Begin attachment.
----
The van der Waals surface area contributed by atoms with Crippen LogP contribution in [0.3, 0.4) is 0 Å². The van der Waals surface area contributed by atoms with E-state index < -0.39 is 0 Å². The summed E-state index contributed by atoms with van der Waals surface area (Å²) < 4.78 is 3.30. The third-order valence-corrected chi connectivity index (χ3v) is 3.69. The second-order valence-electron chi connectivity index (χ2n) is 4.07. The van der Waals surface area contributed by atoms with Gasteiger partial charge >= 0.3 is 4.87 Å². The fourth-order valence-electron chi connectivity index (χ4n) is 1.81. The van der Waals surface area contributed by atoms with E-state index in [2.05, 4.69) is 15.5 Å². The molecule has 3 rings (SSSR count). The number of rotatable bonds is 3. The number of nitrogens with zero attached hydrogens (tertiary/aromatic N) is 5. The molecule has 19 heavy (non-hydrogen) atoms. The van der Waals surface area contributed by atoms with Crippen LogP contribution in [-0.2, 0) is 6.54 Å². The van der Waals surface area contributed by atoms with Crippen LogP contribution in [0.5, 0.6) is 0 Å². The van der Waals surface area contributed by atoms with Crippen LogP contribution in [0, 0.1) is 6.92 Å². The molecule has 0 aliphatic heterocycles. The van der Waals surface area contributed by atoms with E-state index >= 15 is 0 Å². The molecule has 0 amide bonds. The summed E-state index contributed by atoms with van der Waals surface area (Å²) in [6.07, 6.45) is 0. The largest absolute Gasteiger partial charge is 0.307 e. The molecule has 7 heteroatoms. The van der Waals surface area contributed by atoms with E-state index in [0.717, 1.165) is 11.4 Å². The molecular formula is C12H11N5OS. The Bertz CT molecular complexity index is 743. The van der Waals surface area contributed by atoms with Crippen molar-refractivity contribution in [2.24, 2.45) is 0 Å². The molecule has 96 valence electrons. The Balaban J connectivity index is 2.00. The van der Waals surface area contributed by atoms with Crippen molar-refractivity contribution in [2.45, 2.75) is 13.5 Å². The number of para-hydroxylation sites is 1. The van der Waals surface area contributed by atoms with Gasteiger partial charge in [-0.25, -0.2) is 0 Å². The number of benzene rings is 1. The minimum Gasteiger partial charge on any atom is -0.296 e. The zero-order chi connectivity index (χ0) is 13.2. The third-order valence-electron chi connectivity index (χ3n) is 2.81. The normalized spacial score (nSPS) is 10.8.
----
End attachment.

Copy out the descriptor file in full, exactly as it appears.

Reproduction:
The van der Waals surface area contributed by atoms with Crippen LogP contribution in [0.3, 0.4) is 0 Å². The van der Waals surface area contributed by atoms with E-state index < -0.39 is 0 Å². The summed E-state index contributed by atoms with van der Waals surface area (Å²) < 4.78 is 3.30. The third-order valence-corrected chi connectivity index (χ3v) is 3.69. The second-order valence-electron chi connectivity index (χ2n) is 4.07. The van der Waals surface area contributed by atoms with Gasteiger partial charge >= 0.3 is 4.87 Å². The fourth-order valence-electron chi connectivity index (χ4n) is 1.81. The van der Waals surface area contributed by atoms with E-state index in [2.05, 4.69) is 15.5 Å². The molecule has 3 rings (SSSR count). The number of rotatable bonds is 3. The number of nitrogens with zero attached hydrogens (tertiary/aromatic N) is 5. The molecule has 19 heavy (non-hydrogen) atoms. The van der Waals surface area contributed by atoms with Crippen LogP contribution in [-0.2, 0) is 6.54 Å². The van der Waals surface area contributed by atoms with Crippen LogP contribution in [0.5, 0.6) is 0 Å². The van der Waals surface area contributed by atoms with Crippen LogP contribution in [0, 0.1) is 6.92 Å². The molecule has 0 aliphatic heterocycles. The van der Waals surface area contributed by atoms with E-state index >= 15 is 0 Å². The molecule has 0 amide bonds. The summed E-state index contributed by atoms with van der Waals surface area (Å²) in [6.07, 6.45) is 0. The largest absolute Gasteiger partial charge is 0.307 e. The molecule has 7 heteroatoms. The van der Waals surface area contributed by atoms with E-state index in [0.717, 1.165) is 11.4 Å². The molecular formula is C12H11N5OS. The Bertz CT molecular complexity index is 743. The van der Waals surface area contributed by atoms with Crippen molar-refractivity contribution in [2.24, 2.45) is 0 Å². The molecule has 96 valence electrons. The Balaban J connectivity index is 2.00. The van der Waals surface area contributed by atoms with Crippen molar-refractivity contribution in [2.45, 2.75) is 13.5 Å². The number of para-hydroxylation sites is 1. The van der Waals surface area contributed by atoms with Gasteiger partial charge in [-0.25, -0.2) is 0 Å². The number of benzene rings is 1. The minimum Gasteiger partial charge on any atom is -0.296 e. The zero-order chi connectivity index (χ0) is 13.2. The third-order valence-electron chi connectivity index (χ3n) is 2.81. The normalized spacial score (nSPS) is 10.8.